Most patients admitted in the hospital have weak immunity that may not fight off the pneumonia germs that might be rife in their surroundings. Therefore, they become vulnerable to hospital-acquired pneumonia.

Community-Acquired Pneumonia (CAP). When you are classified as having community-acquired pneumonia, it means that you got the infection outside the hospital, such as at home, work, or during recreation.

Community-acquired pneumonia can either be viral, bacterial, or fungal.

Aspiration Pneumonia. Aspiration pneumonia is caused by accidental inhalation of large amounts of drinks, food, saliva, or vomit into your lungs. The foreign material can enter your lungs instead of the stomach by swallowing, causing infection and pneumonia.

You can accidentally inhale the stuff when you are not in a position to control it.

If you get pneumonia from aspiration, it would mean that you may have swallowing problems such as the after-effects of stroke. Also, being intoxicated with alcohol or drugs is a high-risk factor of aspiration pneumonia.

Ventilator-Associated Pneumonia (VAP). A critically ill patient can contract pneumonia through mechanical ventilation.

Doctors attribute ventilator-associated pneumonia with a surgical patient, trauma, or a patient with acute respiratory disease who is or has been on mechanical ventilation.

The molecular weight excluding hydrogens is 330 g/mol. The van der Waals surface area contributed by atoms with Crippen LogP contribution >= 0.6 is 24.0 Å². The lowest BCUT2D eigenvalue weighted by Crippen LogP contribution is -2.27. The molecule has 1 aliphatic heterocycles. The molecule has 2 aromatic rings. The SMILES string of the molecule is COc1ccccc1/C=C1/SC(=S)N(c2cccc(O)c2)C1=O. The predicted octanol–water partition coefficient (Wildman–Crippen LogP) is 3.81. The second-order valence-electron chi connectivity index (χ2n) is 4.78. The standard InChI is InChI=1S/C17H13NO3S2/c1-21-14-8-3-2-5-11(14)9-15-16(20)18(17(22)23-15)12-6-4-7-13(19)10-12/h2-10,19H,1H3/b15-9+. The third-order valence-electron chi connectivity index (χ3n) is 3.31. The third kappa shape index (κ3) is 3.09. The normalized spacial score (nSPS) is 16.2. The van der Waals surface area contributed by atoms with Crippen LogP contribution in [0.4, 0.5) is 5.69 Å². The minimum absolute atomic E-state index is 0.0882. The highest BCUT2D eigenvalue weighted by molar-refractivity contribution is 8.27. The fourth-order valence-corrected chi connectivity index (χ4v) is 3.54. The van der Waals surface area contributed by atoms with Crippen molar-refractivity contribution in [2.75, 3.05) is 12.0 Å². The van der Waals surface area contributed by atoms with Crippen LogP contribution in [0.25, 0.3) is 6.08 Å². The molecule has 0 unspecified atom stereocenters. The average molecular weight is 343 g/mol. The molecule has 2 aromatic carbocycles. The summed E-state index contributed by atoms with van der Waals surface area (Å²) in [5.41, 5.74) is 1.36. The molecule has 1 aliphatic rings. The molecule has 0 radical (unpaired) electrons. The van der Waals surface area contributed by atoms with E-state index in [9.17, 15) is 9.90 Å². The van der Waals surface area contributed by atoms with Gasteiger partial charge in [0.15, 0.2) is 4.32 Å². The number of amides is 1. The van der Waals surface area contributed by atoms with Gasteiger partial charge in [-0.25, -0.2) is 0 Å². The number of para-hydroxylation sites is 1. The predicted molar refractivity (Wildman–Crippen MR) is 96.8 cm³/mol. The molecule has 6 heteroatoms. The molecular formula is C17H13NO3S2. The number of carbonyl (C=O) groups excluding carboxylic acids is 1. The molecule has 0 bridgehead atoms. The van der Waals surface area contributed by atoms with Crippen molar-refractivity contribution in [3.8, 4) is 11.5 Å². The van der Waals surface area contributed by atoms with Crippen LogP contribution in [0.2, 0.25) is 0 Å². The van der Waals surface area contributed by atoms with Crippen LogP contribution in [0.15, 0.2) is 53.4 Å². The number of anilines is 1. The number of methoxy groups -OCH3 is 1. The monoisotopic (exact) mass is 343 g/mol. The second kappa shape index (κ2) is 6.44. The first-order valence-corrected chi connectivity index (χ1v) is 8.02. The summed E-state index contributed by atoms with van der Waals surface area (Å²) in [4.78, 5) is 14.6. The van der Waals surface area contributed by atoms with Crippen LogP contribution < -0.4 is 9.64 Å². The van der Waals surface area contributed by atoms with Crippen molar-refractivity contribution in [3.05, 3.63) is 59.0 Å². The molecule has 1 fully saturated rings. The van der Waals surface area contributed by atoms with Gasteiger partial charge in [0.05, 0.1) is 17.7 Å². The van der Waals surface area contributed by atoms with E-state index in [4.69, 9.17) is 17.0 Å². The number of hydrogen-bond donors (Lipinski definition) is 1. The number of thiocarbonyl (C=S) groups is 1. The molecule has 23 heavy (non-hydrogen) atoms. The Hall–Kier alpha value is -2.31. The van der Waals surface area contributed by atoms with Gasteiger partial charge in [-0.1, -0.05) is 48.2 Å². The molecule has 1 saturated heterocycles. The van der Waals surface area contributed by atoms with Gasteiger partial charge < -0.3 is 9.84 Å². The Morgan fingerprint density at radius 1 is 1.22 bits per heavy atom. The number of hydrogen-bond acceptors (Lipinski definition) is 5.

VAP is primarily associated with microorganisms found in the equipment during the intubation process for ventilation. The disease can occur within 48 hours of ventilation therapy.

Health Care-Acquired Pneumonia. Health care-acquired pneumonia is similar to hospital-acquired pneumonia. You can get this class of pneumonia from visiting a hospital as an outpatient, such as for dialysis.

You are likely to contract antibiotic-resistant pneumonia from such an environment.

All pneumonia types range between mild, severe, and life-threatening. Children, senior adults above 65, and anyone with another chronic disease are at high risk of severe pneumonia. 

Bacterial pneumonia is the primary type of pneumonia.

What Causes Pneumonia?

Various infectious germs can cause pneumonia. The germs are in three categories, which define the type of pneumonia. The three types and causes of pneumonia are:

Bacterial Pneumonia. 

Bacterial pneumonia is the primary type of pneumonia, especially in adult community-acquired pneumonia. Streptococcus pneumoniae is the typical bacterium responsible for bacterial pneumonia.

Other bacteria that cause bacterial pneumonia are:

Mycoplasma pneumoniae. Mycoplasma pneumoniae is a bacteria that leads to "walking pneumonia," a mild type of pneumonia. People refer to it walking pneumonia because anyone who has it can go about their business or activities without showing any signs.

Legionella pneumophila. It is a bacteria that causes a type of bacterial pneumonia called Legionnaires' disease.

Haemophilus Influenzae. Haemophilus influenzae is an invasive bacteria type that can cause various kinds of bacterial infections. The most common among other infectious diseases of H. influenzae is pneumonia. Other H. influenzae infections include ear, bloodstream, and meningitis infection.

Symptoms of Bacterial Pneumonia

The bacterial pneumonia symptoms include:

  • Chest pain
  • Mucus-producing cough
  • Shortness of breath
  • Congested and fast breathing
  • High fever
  • Fatigue

Viral Pneumonia

Viral pneumonia is a type of pneumonia caused by various viruses. Most viral lung infections cause inflammation of the alveoli leading to pneumonia.